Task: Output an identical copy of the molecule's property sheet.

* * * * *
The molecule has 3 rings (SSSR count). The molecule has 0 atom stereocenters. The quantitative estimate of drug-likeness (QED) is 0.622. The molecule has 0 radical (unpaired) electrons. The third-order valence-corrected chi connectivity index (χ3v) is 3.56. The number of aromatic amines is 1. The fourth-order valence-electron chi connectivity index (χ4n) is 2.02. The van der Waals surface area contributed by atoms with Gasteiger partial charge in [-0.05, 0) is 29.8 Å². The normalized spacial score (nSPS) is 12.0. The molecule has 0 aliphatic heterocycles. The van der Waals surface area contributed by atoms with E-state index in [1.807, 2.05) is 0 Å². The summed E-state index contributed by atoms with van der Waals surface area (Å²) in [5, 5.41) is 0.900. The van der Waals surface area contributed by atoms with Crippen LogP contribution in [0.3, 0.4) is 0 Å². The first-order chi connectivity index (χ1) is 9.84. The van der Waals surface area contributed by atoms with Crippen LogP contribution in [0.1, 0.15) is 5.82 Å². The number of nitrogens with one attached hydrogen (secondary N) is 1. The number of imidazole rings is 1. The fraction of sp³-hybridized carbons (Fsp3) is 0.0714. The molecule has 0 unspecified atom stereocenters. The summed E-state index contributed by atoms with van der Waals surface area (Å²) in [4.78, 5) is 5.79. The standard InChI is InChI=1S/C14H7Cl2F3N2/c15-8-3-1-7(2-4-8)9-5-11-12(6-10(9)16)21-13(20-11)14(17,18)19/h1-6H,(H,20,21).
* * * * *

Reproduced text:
The molecule has 3 rings (SSSR count). The molecule has 0 atom stereocenters. The quantitative estimate of drug-likeness (QED) is 0.622. The molecule has 0 radical (unpaired) electrons. The third-order valence-corrected chi connectivity index (χ3v) is 3.56. The number of aromatic amines is 1. The fourth-order valence-electron chi connectivity index (χ4n) is 2.02. The van der Waals surface area contributed by atoms with Gasteiger partial charge in [-0.05, 0) is 29.8 Å². The normalized spacial score (nSPS) is 12.0. The molecule has 0 aliphatic heterocycles. The van der Waals surface area contributed by atoms with E-state index in [1.807, 2.05) is 0 Å². The summed E-state index contributed by atoms with van der Waals surface area (Å²) in [5, 5.41) is 0.900. The van der Waals surface area contributed by atoms with Crippen LogP contribution in [0.3, 0.4) is 0 Å². The first-order chi connectivity index (χ1) is 9.84. The van der Waals surface area contributed by atoms with Crippen LogP contribution in [0.1, 0.15) is 5.82 Å². The number of nitrogens with one attached hydrogen (secondary N) is 1. The number of imidazole rings is 1. The fraction of sp³-hybridized carbons (Fsp3) is 0.0714. The molecule has 0 unspecified atom stereocenters. The summed E-state index contributed by atoms with van der Waals surface area (Å²) in [4.78, 5) is 5.79. The standard InChI is InChI=1S/C14H7Cl2F3N2/c15-8-3-1-7(2-4-8)9-5-11-12(6-10(9)16)21-13(20-11)14(17,18)19/h1-6H,(H,20,21).